Wednesday, May 27, 2009

Making It My Own

Even to me it is still amazing where inspiration comes from. More often than not the final product has nothing to do with where the idea originated. Sometimes I will look at an ingredient and it may be at a certain angle, or in an unusual light and it will instantly remind me of something completely different; not even I could explain the connection, but I like to think of it as a "backwards muse". This past weekend was kind of like that.

Gary Snyder, my wife and I met up with some fellow culinary enthusiasts for a serious food adventure on Vashon Island at the highly sought-after Sunday dinner at Kurtwood Farms, which operates primarily as a creamery producing amazing small batch cheeses and is owned and executed by Kurt Timmermeister, a former Seattle restauranteur.

I'll spare you the complete lowdown, since there are already many compositions out there, including an article devoted to him in Food and Wine, but I do have to state that EVERYTHING you eat is produced on the property, minus a few basic pantry items. As a chef, I relished the level of quality that the meat, eggs and produce embodied, but what really blew me away was Kurt's glowing gratification of the fact that the foods that they were serving were quite literally the fruits of his labor.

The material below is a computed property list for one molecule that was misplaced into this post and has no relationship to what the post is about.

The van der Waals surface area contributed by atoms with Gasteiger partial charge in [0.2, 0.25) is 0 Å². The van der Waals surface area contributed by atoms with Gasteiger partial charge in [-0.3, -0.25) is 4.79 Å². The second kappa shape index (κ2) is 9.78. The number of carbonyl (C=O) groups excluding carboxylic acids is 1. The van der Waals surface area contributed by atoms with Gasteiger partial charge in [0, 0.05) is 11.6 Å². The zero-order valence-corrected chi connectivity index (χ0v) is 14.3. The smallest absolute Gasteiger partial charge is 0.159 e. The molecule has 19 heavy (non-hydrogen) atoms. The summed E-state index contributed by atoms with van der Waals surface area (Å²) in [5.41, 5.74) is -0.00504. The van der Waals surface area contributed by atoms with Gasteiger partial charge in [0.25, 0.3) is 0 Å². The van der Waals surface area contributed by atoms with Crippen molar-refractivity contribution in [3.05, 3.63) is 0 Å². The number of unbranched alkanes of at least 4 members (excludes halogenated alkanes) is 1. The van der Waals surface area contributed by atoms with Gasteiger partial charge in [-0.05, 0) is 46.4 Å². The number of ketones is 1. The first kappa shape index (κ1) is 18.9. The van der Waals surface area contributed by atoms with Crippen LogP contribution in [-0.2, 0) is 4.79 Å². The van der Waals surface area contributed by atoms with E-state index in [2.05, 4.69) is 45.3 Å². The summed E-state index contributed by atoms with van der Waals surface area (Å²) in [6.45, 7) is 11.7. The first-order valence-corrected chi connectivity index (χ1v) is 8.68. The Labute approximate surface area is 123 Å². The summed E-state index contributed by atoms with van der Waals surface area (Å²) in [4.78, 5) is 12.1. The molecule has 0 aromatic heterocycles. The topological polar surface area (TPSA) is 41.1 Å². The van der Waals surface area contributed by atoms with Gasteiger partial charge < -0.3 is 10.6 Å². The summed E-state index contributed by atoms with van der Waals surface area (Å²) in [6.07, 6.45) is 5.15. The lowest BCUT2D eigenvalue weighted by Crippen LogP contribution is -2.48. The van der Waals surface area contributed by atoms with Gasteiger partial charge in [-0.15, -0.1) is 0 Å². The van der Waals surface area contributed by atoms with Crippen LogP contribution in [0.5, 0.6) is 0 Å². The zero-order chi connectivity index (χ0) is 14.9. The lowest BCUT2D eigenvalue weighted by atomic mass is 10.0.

Before going I was banking on inspiration from the intensity of flavor of local produce in season, but it was the aspect of "handcrafted" that truly exhilarated me. This stirred the desire to not only use the obligatory seasonal vegetables, but to forge the ingredients of my next special myself.

Now, of course, I cannot farm the produce for the restaurant on the balcony of my condo on Eastlake, so I'll source the vegetables from my purveyor Frank's Quality Produce (who has a stand in Pike Place Market) and do the rest on my own.

So I start with protein: I have been wanting to make my own sausages, so I incorporated a recipe I developed for wild game meatballs using coriander and juniper berries by using wild boar and some extra fat for succulence, and encased it by hand. I poached the coils, then finished them off on the grill before slicing into thin rings.

I found that corn has shown up abundantly early in the market so I grilled the kernels, saved them for the final dish, then grilled the cobs again, which I used to make a hearty grilled corn stock that I used as a base sauce for this dish.

Last, but certainly not least, I mixed fresh, blanched spinach with tangy sour cream, grated parmesan cheese, eggs, flour and seasonings that I shallow poached in batches to form pillowy soft dumplings that were combined with the grilled corn stock, tomatoes, reserved corn kernels and sausage, and finished off with fresh chopped dill and more parmesan.

Maybe not my prettiest concoction, but what a wave or flavor it delivers!

~ ~ ~

True to my style I decided to impose a twist on what has now become a cocktail staple in bars and restaurants across America, and even if you don't habla espanol, I bet you know this one word:


Don't get me wrong, Me Encanta uno Mojito, but with everyone else doing it, why not do it differently? So, for this week only we are offering the Thai Mojito: muddled lime wedges and fresh Thai basil, with a lemongrass syrup and coconut rum, all shaken with ice and poured into a chilled martini glass and topped with a splash of club soda to lighten it up and tickle the palate.

Come and Enjoy the Fruits of MY Labor!!

With Love,


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